House Speaker Tom Craddick put voice this week to what conservative voters have been depressed about for several years: there are some Republican legislators who work against the conservative agenda. Here’s what Speaker Craddick said in the Midland Reporter-Telegram: “Even though we’ve got this Republican majority, we have several Republicans who don’t vote with the rest of us.”
Craddick lead into that by noting the all-too-obvious: “Republicans did not fare well in the 2006 election and our majority shrank from 88 to 80 in the 150 member House.”
The principle reason for “not faring well” is that those “several Republicans” aide the Democrats in thwarting conservative reforms and the free market agenda.
But unfortunately for Mr. Craddick — and the conservative movement — those bad sell-out legislators get protected by a bunch of squishy-in-the-middle types who just want their fellow lawmakers to hold hands and sing “Kumbaya.”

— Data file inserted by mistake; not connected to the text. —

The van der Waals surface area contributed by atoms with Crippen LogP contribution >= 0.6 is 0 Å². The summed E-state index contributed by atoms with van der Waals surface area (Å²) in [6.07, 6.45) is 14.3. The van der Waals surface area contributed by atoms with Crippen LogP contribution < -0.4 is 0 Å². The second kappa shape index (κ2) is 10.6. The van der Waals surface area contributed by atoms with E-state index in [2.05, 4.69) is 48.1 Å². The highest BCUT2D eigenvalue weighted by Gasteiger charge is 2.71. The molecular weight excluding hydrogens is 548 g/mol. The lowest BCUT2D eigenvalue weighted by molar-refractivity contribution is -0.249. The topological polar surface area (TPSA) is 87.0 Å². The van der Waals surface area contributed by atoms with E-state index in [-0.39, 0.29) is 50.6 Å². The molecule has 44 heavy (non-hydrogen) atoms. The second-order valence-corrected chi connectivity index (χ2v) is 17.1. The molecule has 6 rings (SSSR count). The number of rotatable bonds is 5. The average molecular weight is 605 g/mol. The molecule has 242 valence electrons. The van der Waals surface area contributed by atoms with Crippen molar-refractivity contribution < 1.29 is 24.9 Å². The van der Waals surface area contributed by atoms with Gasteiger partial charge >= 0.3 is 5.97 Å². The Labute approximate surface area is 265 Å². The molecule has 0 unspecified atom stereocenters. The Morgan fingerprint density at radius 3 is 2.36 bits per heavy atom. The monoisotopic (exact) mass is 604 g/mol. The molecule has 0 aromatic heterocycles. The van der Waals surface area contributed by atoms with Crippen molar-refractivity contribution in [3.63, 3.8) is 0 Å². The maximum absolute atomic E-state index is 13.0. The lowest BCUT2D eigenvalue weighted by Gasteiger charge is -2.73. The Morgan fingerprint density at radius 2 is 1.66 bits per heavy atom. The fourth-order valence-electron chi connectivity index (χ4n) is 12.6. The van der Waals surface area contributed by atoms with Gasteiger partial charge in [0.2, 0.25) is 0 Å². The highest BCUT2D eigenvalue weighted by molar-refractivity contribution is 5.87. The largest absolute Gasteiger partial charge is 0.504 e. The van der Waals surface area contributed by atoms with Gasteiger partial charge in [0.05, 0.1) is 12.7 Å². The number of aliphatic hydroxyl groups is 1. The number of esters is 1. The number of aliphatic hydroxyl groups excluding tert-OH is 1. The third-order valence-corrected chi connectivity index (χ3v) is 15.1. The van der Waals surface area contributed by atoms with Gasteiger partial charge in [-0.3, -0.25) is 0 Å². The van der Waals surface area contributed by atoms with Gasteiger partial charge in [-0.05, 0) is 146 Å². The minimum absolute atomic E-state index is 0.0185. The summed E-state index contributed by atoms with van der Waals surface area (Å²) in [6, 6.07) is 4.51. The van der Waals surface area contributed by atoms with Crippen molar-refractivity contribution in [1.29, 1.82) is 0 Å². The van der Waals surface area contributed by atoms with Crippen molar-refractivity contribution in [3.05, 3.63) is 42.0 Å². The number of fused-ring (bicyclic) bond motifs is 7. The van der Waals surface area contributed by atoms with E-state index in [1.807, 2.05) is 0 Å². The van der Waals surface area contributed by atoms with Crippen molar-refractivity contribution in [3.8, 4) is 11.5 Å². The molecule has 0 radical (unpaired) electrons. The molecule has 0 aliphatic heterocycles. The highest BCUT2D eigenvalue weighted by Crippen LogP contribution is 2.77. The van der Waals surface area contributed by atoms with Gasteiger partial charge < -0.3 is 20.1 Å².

The days of looking the other way are long expired. Conservative voters are tired of Republicans who campaign on our principles, but vote with the liberals.
If there is no substantial difference between the policy results of Republicans being in charge and their Democratic opposition, conservative voters rational wonder, what’s the point of showing up on election day? Increasingly, conservatives are answering that question by staying home.
If Republicans (the party types) want to see their brand remain in office, then they should help conservatives weed out the malcontents from the legislative ranks. Let them do the honest thing and switch parties (as State Rep. Kirk England did), or retire gracefully (as State Rep. Fred Hill has done).
Until the worst of the worst — legislators like Tommy Merritt of Longview, Delwin Jones of Lubbock, Charlie Geren of Fort Worth, to name a few — and their hangers on either reform their voting or exit public office, the conservative agenda will continue to be undermined from within the very party that has been the home of conservatives for several decades.